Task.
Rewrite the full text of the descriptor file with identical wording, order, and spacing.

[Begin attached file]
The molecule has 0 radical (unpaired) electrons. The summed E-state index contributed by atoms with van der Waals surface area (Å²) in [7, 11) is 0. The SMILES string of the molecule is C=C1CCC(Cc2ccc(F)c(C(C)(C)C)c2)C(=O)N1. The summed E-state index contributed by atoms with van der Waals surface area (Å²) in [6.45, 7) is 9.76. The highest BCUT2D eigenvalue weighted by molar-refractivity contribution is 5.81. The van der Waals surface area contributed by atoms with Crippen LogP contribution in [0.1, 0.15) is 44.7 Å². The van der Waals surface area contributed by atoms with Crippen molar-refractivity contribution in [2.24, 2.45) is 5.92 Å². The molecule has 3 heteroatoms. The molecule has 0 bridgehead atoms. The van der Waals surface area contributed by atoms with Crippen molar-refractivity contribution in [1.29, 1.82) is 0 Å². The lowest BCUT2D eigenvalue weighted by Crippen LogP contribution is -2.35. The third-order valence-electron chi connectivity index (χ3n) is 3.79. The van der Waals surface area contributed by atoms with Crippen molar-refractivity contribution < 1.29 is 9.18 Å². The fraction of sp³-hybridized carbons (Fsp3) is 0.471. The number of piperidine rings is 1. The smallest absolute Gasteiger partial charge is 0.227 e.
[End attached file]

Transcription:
The molecule has 0 radical (unpaired) electrons. The summed E-state index contributed by atoms with van der Waals surface area (Å²) in [7, 11) is 0. The SMILES string of the molecule is C=C1CCC(Cc2ccc(F)c(C(C)(C)C)c2)C(=O)N1. The summed E-state index contributed by atoms with van der Waals surface area (Å²) in [6.45, 7) is 9.76. The highest BCUT2D eigenvalue weighted by molar-refractivity contribution is 5.81. The van der Waals surface area contributed by atoms with Crippen LogP contribution in [0.1, 0.15) is 44.7 Å². The van der Waals surface area contributed by atoms with Crippen molar-refractivity contribution in [2.24, 2.45) is 5.92 Å². The molecule has 3 heteroatoms. The molecule has 0 bridgehead atoms. The van der Waals surface area contributed by atoms with Crippen molar-refractivity contribution in [1.29, 1.82) is 0 Å². The lowest BCUT2D eigenvalue weighted by Crippen LogP contribution is -2.35. The third-order valence-electron chi connectivity index (χ3n) is 3.79. The van der Waals surface area contributed by atoms with Crippen molar-refractivity contribution < 1.29 is 9.18 Å². The fraction of sp³-hybridized carbons (Fsp3) is 0.471. The number of piperidine rings is 1. The smallest absolute Gasteiger partial charge is 0.227 e.